I hate Science Fair. It should rightfully be called, "The Grade Your Child Gets Directly Correlates to Your Calibre as a Parent." Yes, it's a little more ungainly a name, and certainly more expensive to put on a banner, but the data I'm about to present will prove my theory:
First, parents have to help their child find a topic in which he or she is mildly interested and yet will be somewhat feasible to prove in an experiment.
Then they have to help their child gather data and buy all the elements necessary for proving or disproving the hypothesis.
Next, they must facilitate this child in setting up the experiment and collecting the data necessary to prove the theory.
Finally, they will have to help design and then execute said design on their child's four foot cardboard display board (in my case, the night before) and then send them on their way to the judging where parents aren't invited to attend.
This is a process that takes months. We were not allowed to help Hannah type her paper, write her bibliography, nor oversee how she presented the data. Those were projects she did at school.
Here's HD's Science Fair 2011:
"Which plant will grow better, one that has extra c02 or one with regular air?"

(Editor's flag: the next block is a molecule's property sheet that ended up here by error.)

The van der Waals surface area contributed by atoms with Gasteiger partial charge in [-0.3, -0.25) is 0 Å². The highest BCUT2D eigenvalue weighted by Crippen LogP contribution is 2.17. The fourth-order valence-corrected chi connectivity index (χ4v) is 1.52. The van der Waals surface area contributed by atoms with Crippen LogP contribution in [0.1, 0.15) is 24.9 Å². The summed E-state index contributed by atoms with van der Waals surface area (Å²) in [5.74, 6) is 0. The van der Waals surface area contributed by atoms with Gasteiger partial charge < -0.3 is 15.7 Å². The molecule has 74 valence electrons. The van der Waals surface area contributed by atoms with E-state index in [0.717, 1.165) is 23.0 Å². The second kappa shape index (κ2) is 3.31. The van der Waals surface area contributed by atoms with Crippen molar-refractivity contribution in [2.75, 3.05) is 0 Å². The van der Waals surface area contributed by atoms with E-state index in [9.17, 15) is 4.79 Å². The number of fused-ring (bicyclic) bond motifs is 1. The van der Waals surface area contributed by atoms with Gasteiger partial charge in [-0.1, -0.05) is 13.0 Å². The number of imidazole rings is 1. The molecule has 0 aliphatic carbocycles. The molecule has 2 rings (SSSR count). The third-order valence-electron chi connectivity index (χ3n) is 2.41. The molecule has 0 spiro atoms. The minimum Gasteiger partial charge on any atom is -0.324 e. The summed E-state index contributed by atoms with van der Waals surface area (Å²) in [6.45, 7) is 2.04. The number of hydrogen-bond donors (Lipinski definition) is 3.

The plan was to plant pinto beans in 2 separate containers and when they sprouted, put a cube of dry ice in one container and seal it while leaving the other container open, without dry ice (when dry ice melts, it converts to c02). We started late January trying to get pinto beans to sprout. They refused. Dan went to a nursery (which is only open one day a week) to purchase some seeds, in case the beans had been irradiated. Nothing. I was working 60 hours a week during this crucial time and not getting home until 9:30 in the evening, so I wasn't able to help much. I DID go online and give instructions to Dan and Hannah on how to make a terrarium, but I wasn't available to help put it together.
About a week before she is to present her findings, I took a look at those terrariums and noticed that, not only were the seeds not sprouting, they were ROTTING. Because there was too much water in the terrarium, something I warned both father and daughter against. Too late. No time to rectify the situation. Hannah had to present "inconclusive" results at the Science Fair. Students who had excellent results have excellent parents. Students whose results are rotting in jars have parents who are rotten. Coincidence? Hardly. There is totally a direct correlation.
It occurs to me that this whole "science fair" is a very Machiavellian way for teachers to assess which kids have smart parents interested in their child's future and which ones have inept simpletons for parents, raising children who will likely be on the dole.
Next year, we're going to do something a little less ambitious, such as "Which color do more ten year old girls prefer, pink or blue?"